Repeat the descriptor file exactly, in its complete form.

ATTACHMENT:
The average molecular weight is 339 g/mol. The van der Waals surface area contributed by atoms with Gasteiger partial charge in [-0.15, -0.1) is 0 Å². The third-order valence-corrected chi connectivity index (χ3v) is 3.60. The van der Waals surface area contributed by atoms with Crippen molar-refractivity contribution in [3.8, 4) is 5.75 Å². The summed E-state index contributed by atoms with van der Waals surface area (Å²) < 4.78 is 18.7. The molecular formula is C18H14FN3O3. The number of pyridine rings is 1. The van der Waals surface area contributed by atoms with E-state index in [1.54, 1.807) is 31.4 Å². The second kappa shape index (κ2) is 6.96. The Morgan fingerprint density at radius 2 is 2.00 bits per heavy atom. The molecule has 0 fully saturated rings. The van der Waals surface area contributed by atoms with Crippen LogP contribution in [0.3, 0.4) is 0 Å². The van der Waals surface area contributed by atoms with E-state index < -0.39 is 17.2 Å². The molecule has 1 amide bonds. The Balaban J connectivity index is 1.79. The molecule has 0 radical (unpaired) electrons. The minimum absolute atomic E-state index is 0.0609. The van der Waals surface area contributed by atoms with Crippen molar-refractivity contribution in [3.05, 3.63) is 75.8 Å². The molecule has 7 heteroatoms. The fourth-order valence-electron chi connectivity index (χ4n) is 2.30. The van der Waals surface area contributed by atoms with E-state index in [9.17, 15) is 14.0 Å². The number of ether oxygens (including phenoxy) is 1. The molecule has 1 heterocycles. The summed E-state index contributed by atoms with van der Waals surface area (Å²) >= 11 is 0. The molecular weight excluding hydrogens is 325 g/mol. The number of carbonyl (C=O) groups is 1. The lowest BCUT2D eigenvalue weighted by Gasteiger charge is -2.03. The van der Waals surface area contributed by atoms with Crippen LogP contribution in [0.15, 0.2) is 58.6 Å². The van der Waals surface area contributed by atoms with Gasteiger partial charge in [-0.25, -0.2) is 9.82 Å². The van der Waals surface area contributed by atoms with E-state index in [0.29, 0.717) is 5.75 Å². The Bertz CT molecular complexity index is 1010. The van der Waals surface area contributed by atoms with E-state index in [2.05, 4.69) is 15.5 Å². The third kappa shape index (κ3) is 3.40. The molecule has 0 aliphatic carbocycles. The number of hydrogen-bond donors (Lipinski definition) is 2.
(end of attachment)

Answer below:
The average molecular weight is 339 g/mol. The van der Waals surface area contributed by atoms with Gasteiger partial charge in [-0.15, -0.1) is 0 Å². The third-order valence-corrected chi connectivity index (χ3v) is 3.60. The van der Waals surface area contributed by atoms with Crippen molar-refractivity contribution in [3.8, 4) is 5.75 Å². The summed E-state index contributed by atoms with van der Waals surface area (Å²) < 4.78 is 18.7. The molecular formula is C18H14FN3O3. The number of pyridine rings is 1. The van der Waals surface area contributed by atoms with E-state index in [1.54, 1.807) is 31.4 Å². The second kappa shape index (κ2) is 6.96. The Morgan fingerprint density at radius 2 is 2.00 bits per heavy atom. The molecule has 0 fully saturated rings. The van der Waals surface area contributed by atoms with Crippen LogP contribution in [0.3, 0.4) is 0 Å². The van der Waals surface area contributed by atoms with E-state index < -0.39 is 17.2 Å². The molecule has 1 amide bonds. The Balaban J connectivity index is 1.79. The molecule has 0 radical (unpaired) electrons. The minimum absolute atomic E-state index is 0.0609. The van der Waals surface area contributed by atoms with Crippen molar-refractivity contribution in [3.05, 3.63) is 75.8 Å². The molecule has 7 heteroatoms. The fourth-order valence-electron chi connectivity index (χ4n) is 2.30. The van der Waals surface area contributed by atoms with E-state index in [9.17, 15) is 14.0 Å². The number of ether oxygens (including phenoxy) is 1. The molecule has 1 heterocycles. The summed E-state index contributed by atoms with van der Waals surface area (Å²) >= 11 is 0. The molecular weight excluding hydrogens is 325 g/mol. The number of carbonyl (C=O) groups is 1. The lowest BCUT2D eigenvalue weighted by Gasteiger charge is -2.03. The van der Waals surface area contributed by atoms with Crippen LogP contribution in [0.15, 0.2) is 58.6 Å². The van der Waals surface area contributed by atoms with Gasteiger partial charge in [-0.25, -0.2) is 9.82 Å². The van der Waals surface area contributed by atoms with E-state index in [0.29, 0.717) is 5.75 Å². The Bertz CT molecular complexity index is 1010. The van der Waals surface area contributed by atoms with E-state index in [2.05, 4.69) is 15.5 Å². The third kappa shape index (κ3) is 3.40. The molecule has 0 aliphatic carbocycles. The number of hydrogen-bond donors (Lipinski definition) is 2.